In the final quarter of 2010, China-US relations were marked by the now familiar pattern of friction and cooperation.  Tensions spiked over North Korea, but common ground was eventually reached and a crisis was averted.  President Obama’s 10-day Asia tour, Secretary of State Clinton’s two-week Asia trip, and US-ROK military exercises in the Yellow Sea further intensified Chinese concerns that the administration’s “return to Asia” strategy is aimed at least at counterbalancing China, if not containing China’s rise. In preparation for President Hu Jintao’s state visit to the US in January 2011, Secretary Clinton stopped on Hainan Island for consultations with Chinese State Councilor Dai Bingguo and Deputy Secretary of State Steinberg visited Beijing.  Progress toward resumption of the military-to-military relationship was made with the convening of a plenary session under the US-China Military Maritime Consultative Agreement (MMCA) and the 11th meeting of the Defense Consultative Talks.  Differences over human rights were accentuated by the awarding of the 2010 Nobel Peace Prize to Chinese dissident Liu Xiaobo.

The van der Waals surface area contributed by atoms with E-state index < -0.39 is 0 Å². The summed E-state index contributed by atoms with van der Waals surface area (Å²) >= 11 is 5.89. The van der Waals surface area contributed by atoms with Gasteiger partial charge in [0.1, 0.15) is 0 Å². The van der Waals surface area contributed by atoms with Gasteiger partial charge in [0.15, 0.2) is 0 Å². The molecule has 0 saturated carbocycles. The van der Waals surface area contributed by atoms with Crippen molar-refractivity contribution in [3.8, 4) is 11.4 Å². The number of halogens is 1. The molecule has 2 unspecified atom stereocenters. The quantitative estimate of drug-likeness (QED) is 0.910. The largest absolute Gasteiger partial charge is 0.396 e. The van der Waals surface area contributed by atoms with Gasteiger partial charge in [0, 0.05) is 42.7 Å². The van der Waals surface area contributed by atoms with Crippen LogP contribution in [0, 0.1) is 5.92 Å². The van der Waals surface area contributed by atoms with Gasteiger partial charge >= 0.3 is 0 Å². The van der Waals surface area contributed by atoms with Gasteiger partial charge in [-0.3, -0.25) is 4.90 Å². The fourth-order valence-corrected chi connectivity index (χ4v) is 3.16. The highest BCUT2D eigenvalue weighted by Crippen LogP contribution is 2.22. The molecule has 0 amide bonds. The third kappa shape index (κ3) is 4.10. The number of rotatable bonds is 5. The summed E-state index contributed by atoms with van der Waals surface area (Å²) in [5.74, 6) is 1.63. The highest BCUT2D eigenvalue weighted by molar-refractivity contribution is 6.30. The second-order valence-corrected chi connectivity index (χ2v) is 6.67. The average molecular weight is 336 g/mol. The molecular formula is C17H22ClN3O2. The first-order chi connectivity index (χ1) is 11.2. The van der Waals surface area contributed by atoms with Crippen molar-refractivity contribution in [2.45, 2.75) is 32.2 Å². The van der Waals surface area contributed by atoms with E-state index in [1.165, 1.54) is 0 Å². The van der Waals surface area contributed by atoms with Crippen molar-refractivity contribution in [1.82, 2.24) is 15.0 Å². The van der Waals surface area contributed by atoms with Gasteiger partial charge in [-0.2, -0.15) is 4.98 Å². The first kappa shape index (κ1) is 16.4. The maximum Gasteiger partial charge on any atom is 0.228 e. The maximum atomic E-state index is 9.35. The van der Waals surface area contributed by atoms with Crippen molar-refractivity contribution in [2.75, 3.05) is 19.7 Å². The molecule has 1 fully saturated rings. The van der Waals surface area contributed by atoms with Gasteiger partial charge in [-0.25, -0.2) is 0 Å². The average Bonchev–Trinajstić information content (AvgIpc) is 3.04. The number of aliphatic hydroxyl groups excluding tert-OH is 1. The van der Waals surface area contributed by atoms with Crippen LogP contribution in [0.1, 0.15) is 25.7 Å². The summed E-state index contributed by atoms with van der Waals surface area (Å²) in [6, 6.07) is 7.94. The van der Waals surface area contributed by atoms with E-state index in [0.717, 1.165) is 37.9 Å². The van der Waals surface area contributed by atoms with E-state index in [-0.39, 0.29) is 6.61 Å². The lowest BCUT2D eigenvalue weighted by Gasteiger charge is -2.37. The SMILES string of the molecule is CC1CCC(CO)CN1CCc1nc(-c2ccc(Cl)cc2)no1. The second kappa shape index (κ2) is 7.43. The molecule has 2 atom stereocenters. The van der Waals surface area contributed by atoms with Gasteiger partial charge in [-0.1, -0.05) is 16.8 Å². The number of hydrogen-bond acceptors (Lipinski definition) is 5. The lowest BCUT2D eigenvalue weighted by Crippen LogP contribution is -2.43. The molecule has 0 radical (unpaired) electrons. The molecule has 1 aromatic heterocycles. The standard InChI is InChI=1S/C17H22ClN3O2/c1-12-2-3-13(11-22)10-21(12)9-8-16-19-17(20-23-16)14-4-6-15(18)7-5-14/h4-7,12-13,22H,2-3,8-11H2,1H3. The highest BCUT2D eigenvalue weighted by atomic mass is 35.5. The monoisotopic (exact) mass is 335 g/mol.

Diplomatic confrontations over the Yellow Sea and the South China Sea were the source of new bilateral tensions this quarter.  Beijing vigorously objected to the dispatch of the aircraft carrier USS George Washington to waters near where the South Korean corvette Cheonan sunk after being attacked in March, even before Washington had made a decision to deploy it.  Worried about Chinese diplomatic posturing and destabilizing activities in the South China Sea, Secretary of State Clinton delivered a clear statement of US interests at the ASEAN Regional Forum meeting in Hanoi that irritated Beijing.  With the US mid-term elections approaching, US frustration mounted over China’s unwillingness to allow its currency to appreciate against the dollar at a faster pace. The House of Representatives passed legislation that would allow the US to impose import duties on countries that have undervalued currencies. After more than five months of delay, the Pentagon submitted to Congress its annual report assessing Chinese military capabilities.  Finally, two US presidential envoys traveled to Beijing to smooth over relations and President Obama met Premier Wen Jiabao on the margins on the UN General Assembly.